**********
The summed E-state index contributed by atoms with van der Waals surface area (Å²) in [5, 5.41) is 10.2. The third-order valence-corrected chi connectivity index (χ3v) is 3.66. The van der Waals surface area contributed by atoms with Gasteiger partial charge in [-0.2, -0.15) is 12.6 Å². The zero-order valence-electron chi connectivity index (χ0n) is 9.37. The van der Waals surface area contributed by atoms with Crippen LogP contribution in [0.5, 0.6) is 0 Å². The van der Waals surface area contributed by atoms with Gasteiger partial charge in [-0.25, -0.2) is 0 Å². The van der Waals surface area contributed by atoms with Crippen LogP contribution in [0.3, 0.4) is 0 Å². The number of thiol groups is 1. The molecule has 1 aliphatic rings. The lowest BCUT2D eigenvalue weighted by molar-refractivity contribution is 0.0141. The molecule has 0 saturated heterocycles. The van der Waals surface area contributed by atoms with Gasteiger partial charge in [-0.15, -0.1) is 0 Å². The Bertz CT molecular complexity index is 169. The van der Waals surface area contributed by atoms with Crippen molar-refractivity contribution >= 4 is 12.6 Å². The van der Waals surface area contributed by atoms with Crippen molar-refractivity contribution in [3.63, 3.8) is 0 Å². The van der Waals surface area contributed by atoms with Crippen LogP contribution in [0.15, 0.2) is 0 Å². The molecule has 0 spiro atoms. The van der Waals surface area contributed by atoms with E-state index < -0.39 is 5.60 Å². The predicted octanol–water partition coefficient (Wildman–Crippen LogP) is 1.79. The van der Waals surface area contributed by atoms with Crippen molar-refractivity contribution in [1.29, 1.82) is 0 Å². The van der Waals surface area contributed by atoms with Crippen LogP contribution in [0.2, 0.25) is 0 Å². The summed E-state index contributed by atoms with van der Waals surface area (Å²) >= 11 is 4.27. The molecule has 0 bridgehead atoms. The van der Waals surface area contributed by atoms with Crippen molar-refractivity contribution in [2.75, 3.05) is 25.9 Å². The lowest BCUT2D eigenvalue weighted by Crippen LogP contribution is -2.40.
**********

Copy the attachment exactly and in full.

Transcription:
The summed E-state index contributed by atoms with van der Waals surface area (Å²) in [5, 5.41) is 10.2. The third-order valence-corrected chi connectivity index (χ3v) is 3.66. The van der Waals surface area contributed by atoms with Gasteiger partial charge in [-0.2, -0.15) is 12.6 Å². The zero-order valence-electron chi connectivity index (χ0n) is 9.37. The van der Waals surface area contributed by atoms with Crippen LogP contribution in [0.5, 0.6) is 0 Å². The van der Waals surface area contributed by atoms with Gasteiger partial charge in [-0.25, -0.2) is 0 Å². The van der Waals surface area contributed by atoms with Crippen LogP contribution in [0.3, 0.4) is 0 Å². The number of thiol groups is 1. The molecule has 1 aliphatic rings. The lowest BCUT2D eigenvalue weighted by molar-refractivity contribution is 0.0141. The molecule has 0 saturated heterocycles. The van der Waals surface area contributed by atoms with Gasteiger partial charge in [-0.15, -0.1) is 0 Å². The Bertz CT molecular complexity index is 169. The van der Waals surface area contributed by atoms with Crippen molar-refractivity contribution >= 4 is 12.6 Å². The van der Waals surface area contributed by atoms with Crippen molar-refractivity contribution in [3.63, 3.8) is 0 Å². The van der Waals surface area contributed by atoms with Crippen LogP contribution in [0.15, 0.2) is 0 Å². The molecule has 0 spiro atoms. The van der Waals surface area contributed by atoms with E-state index < -0.39 is 5.60 Å². The predicted octanol–water partition coefficient (Wildman–Crippen LogP) is 1.79. The van der Waals surface area contributed by atoms with Crippen molar-refractivity contribution in [1.29, 1.82) is 0 Å². The van der Waals surface area contributed by atoms with Crippen LogP contribution in [0.2, 0.25) is 0 Å². The summed E-state index contributed by atoms with van der Waals surface area (Å²) >= 11 is 4.27. The molecule has 0 bridgehead atoms. The van der Waals surface area contributed by atoms with Crippen molar-refractivity contribution in [2.75, 3.05) is 25.9 Å². The lowest BCUT2D eigenvalue weighted by Crippen LogP contribution is -2.40.